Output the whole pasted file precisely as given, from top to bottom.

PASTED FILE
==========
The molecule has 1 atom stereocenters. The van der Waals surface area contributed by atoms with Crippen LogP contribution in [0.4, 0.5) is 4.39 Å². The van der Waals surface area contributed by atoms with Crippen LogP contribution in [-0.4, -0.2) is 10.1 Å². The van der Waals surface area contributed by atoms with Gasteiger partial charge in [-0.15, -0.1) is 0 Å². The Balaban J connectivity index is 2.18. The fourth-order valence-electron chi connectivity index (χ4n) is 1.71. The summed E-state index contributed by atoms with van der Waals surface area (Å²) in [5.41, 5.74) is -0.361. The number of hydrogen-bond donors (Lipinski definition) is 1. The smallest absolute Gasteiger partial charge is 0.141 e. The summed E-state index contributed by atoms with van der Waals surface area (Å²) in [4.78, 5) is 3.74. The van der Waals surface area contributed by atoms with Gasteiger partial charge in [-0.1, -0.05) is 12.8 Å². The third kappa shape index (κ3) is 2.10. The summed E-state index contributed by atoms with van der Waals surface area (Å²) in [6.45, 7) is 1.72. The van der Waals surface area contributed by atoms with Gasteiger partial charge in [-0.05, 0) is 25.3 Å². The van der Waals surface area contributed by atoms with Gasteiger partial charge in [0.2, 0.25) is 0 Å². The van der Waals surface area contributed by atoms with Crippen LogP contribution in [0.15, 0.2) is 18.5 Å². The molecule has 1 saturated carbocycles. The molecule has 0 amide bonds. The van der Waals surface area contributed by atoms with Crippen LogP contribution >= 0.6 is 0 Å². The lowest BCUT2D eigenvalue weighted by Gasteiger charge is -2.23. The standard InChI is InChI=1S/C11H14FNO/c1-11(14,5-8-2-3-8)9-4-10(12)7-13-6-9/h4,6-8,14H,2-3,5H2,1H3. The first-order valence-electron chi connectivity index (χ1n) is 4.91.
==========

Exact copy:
The molecule has 1 atom stereocenters. The van der Waals surface area contributed by atoms with Crippen LogP contribution in [0.4, 0.5) is 4.39 Å². The van der Waals surface area contributed by atoms with Crippen LogP contribution in [-0.4, -0.2) is 10.1 Å². The van der Waals surface area contributed by atoms with Gasteiger partial charge in [-0.15, -0.1) is 0 Å². The Balaban J connectivity index is 2.18. The fourth-order valence-electron chi connectivity index (χ4n) is 1.71. The summed E-state index contributed by atoms with van der Waals surface area (Å²) in [5.41, 5.74) is -0.361. The number of hydrogen-bond donors (Lipinski definition) is 1. The smallest absolute Gasteiger partial charge is 0.141 e. The summed E-state index contributed by atoms with van der Waals surface area (Å²) in [4.78, 5) is 3.74. The van der Waals surface area contributed by atoms with Gasteiger partial charge in [-0.1, -0.05) is 12.8 Å². The third kappa shape index (κ3) is 2.10. The summed E-state index contributed by atoms with van der Waals surface area (Å²) in [6.45, 7) is 1.72. The van der Waals surface area contributed by atoms with Gasteiger partial charge in [-0.05, 0) is 25.3 Å². The van der Waals surface area contributed by atoms with Gasteiger partial charge in [0.2, 0.25) is 0 Å². The van der Waals surface area contributed by atoms with Crippen LogP contribution in [0.15, 0.2) is 18.5 Å². The molecule has 1 saturated carbocycles. The molecule has 0 amide bonds. The van der Waals surface area contributed by atoms with Crippen LogP contribution >= 0.6 is 0 Å². The lowest BCUT2D eigenvalue weighted by Gasteiger charge is -2.23. The standard InChI is InChI=1S/C11H14FNO/c1-11(14,5-8-2-3-8)9-4-10(12)7-13-6-9/h4,6-8,14H,2-3,5H2,1H3. The first-order valence-electron chi connectivity index (χ1n) is 4.91.